Ohio Theft and Larceny Laws

Ohio Theft and Larceny Laws

Each state has laws criminalizing theft, which can also be called larceny depending on your jurisdiction. While theft and robbery are related offenses, the main difference is that robbery involves an interaction between the offender and the victim, where force or threat of force is usually present. As in many other states, to be convicted under Ohio's theft laws a person must knowingly obtain control over another's property with the purpose to deprive the owner of the property. A person can obtain control by deception, threat, or intimidation. Ohio also considers it a theft if someone gets property beyond the scope of the property owner's consent.

Although Ohio has one theft statute, thefts are categorized within the statute based on the value/amount that's stolen. The statute also has provisions addressing when specific items are stolen. For example, it's a fourth degree felony to steal a motor vehicle regardless of its value. The penalties for theft vary depending on various factors including the value and character of the stolen property and the victim.

Ohio Theft and Larceny Laws Overview

Below you will find key provisions of theft and larceny laws in Ohio.

Statute(s)

Ohio Revised Code Title XXIX. Crimes Procedure Section 2913.02

Types of Theft and Charges

Petty Theft: if the theft doesn't fall in any other category, it's classified as a first degree misdemeanor.

Theft: value of stolen property/services is $1,000 to less than $7,500 (or listed in Section 2913.71), it's a fifth degree felony.

Grand Theft: value stolen property/services is $7,500 to less than $150,000, it's a fourth degree felony.

Aggravated Theft: value of property/services is:

  • $150,000 to less than $750,000, it's a third degree felony.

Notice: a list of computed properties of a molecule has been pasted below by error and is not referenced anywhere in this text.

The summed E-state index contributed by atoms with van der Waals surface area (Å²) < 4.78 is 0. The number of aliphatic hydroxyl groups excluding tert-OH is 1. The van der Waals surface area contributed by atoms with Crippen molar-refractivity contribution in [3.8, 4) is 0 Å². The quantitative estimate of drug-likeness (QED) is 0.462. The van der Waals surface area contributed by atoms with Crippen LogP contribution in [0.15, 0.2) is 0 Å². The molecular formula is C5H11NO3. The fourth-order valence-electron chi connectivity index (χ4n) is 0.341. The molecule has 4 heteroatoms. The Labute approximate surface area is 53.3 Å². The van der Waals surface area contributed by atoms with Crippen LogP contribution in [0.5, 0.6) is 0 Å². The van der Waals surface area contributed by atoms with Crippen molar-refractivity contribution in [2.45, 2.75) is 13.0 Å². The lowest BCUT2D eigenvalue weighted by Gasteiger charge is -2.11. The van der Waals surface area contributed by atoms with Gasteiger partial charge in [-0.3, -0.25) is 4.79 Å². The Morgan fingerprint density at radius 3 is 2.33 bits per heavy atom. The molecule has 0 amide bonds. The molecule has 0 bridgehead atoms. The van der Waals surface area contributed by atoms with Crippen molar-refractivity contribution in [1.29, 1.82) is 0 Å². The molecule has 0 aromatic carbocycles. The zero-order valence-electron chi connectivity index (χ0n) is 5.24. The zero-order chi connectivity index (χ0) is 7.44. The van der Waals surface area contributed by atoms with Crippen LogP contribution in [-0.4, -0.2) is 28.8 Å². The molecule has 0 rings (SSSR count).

• $750,000 to less than $1.5 million, it's a second degree felony.
  • $1.5 million or more, it's a first degree felony.

*Please see the statute for a comprehensive list of the types of theft.

Penalties

Conviction of petty theft can result in jail time for up to 180 days and fines not exceeding $1,000. If convicted under theft, grand theft, or aggravated theft, more serious prison time and fines can be imposed:

  • First degree felony: prison term of 3 to 11 years and fines not exceeding $20,000.
  • Second degree felony: prison term of 2 to 8 years and fines not exceeding $15,000.
  • Third degree felony: prison term of 9, 12, 18, 24, 30, or 36 months and fines not exceeding $10,000.
  • Fourth degree felony: prison term of 6 to 18 months and fines not exceeding $5,000.
  • Fifth degree felony: prison term of 6 to 12 months and fines not exceeding $2,500.

Related Offenses

Ohio Revised Code Title XXIX. Crimes Procedure Sections:

  • 2913.03 (Unauthorized Use of a Vehicle)
  • 2913.04 (Unauthorized Use of Property)
  • 2913.041 (Possession of an Unauthorized Device)
  • 2913.05 (Telecommunications Fraud)
  • 2913.06 (Unlawful Use of a Telecommunications Device)

Note: State laws are always subject to change through the passage of new legislation, rulings in the higher courts (including federal decisions), ballot initiatives, and other means. While we strive to provide the most current information available, please consult an attorney or conduct your own legal research to verify the state law(s) you are researching.

Ohio Theft and Larceny Laws: Related Resources

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Get Legal Help with Your Theft or Larceny Case in Ohio

Depending on the circumstances, theft or larceny can be a serious crime in Ohio. If you're facing any of these charges in Ohio, you may want to contact a local criminal defense attorney in Ohio to discuss the evidence against you. It could make all the difference in your case.

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